Source: The Oak Ridger | CNS Release | November 22, 2019
Oak Ridge second-grader Amya is one smart cookie. She might not be able to give a textbook explanation of Isaac Newton’s third law of motion, but she knows how to apply it.
In a recent classroom experiment, Amya grasped a billiard ball on one end of a long, narrow wooden cradle and struck a line of billiard balls in the cradle, sending the ball on the opposite end rolling. There you have it: For every action, there is an equal and opposite reaction.
“I thought at first I was going to get all of the balls rolling, but I only got one,” Amya said. “I learned that.”
Learning through hands-on discovery was all part of the plan for teaching difficult-to-understand physical science concepts to Oak Ridge second-graders. Using a catapult made from a mousetrap, tuning forks, balloons, ping-pong balls, turntables, and other gadgets, students learned the fundamentals of force, mass, gravity, friction, and energy.
With funding provided by the Y-12 National Security Complex, the American Museum of Science and Energy contracted Kris Light to serve as an outreach educator to teach the building blocks of nuclear science to Oak Ridge elementary and middle school students. Y-12 funded the activities as a way to celebrate Nuclear Science Week, observed annually in October to recognize both past achievements in nuclear science and future opportunities.
Light brought all the hands-on exercises into the classroom to teach the forces-and-motion class to Glenwood, Woodland, Willow Brook, and Linden second-graders.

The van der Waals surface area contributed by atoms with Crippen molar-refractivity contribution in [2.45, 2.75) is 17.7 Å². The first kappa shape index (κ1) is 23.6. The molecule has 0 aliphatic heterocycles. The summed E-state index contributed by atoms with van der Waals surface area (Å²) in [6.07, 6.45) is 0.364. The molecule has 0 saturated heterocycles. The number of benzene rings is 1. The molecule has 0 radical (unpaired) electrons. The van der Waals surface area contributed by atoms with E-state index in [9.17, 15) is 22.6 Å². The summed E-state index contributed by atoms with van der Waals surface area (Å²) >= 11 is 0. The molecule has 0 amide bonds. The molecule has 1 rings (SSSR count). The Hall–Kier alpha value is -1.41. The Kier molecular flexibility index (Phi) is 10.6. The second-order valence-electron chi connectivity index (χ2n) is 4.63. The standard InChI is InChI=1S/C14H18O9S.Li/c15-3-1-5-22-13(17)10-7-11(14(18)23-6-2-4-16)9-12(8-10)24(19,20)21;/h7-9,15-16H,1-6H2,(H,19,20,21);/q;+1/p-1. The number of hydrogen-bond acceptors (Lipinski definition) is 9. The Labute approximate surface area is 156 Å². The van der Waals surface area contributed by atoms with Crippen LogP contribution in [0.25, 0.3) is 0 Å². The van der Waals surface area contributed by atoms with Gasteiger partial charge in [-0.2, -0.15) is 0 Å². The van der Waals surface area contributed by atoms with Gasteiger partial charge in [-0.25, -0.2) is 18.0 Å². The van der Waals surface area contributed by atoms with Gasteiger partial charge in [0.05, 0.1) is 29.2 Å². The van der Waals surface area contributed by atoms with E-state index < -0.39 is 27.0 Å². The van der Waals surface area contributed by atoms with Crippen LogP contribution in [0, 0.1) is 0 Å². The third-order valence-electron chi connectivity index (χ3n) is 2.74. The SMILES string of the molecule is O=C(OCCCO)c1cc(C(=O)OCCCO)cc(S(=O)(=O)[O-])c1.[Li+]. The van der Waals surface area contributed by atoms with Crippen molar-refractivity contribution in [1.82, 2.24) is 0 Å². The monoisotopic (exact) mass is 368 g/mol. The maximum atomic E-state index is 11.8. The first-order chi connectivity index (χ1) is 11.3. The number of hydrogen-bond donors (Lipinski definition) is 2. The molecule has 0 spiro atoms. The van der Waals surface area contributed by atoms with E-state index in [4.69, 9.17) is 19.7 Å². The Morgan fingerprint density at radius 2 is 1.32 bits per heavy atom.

Using real-life examples
“My students had trouble understanding the difference between a push and pull,” said Glenwood teacher Trudy Cartagena. “The real-life examples and the interaction where they pushed and pulled with their neighbor really helped them grasp the concept.”
For seventh-graders at Robertsville and Jefferson middle schools, Light used hula hoops and Lego blocks to teach matter, atoms, elements, compounds, and mixtures. To show a chemical reaction, she combined bromothymol blue, water, baking soda, and calcium chloride in plastic bags.
Curriculum reinforces teaching
Robertsville teachers Stephanie Sluss and Melissa Jeter appreciated the props and chemistry experiments that reinforced their classroom teaching.
“Chemistry can be such a difficult and abstract science for our students, but Kris had a wonderful presentation that was entertaining and, at the same time, thorough and content rich,” Jeter said. “Her props were age appropriate, and the hands-on activities held the students’ attention and prompted good questions.”
Employees encourage interest
Y-12 employees reached out to local students during Nuclear Science Week in other ways, too. During pizza lunch-and-learns, Y-12 military veterans as well as Y-12 members of Women in Nuclear and the American Nuclear Society encouraged Oak Ridge High School students to consider careers in nuclear-related fields.
Veteran Jamie Uptgraft of Y-12 Safeguards and Security talked with students about his transition from the military to Y-12, where he continues his service to the nation.
“Transitioning to the nuclear-science industry was easy for me,” said Uptgraft, who spent 21 years in the Army and whose sons are sophomores at Oak Ridge High School. “What we do here at Y-12 is a mission I can proudly stand behind. It’s vital that the youth in our community see the value and importance of our mission. After all, we’ll need them to take our place in the not-so-distant future.”
EDITOR’S NOTE: The previous story was supplied by Consolidated Nuclear Security LLC (CNS), which operates the Y-12 National Security Complex.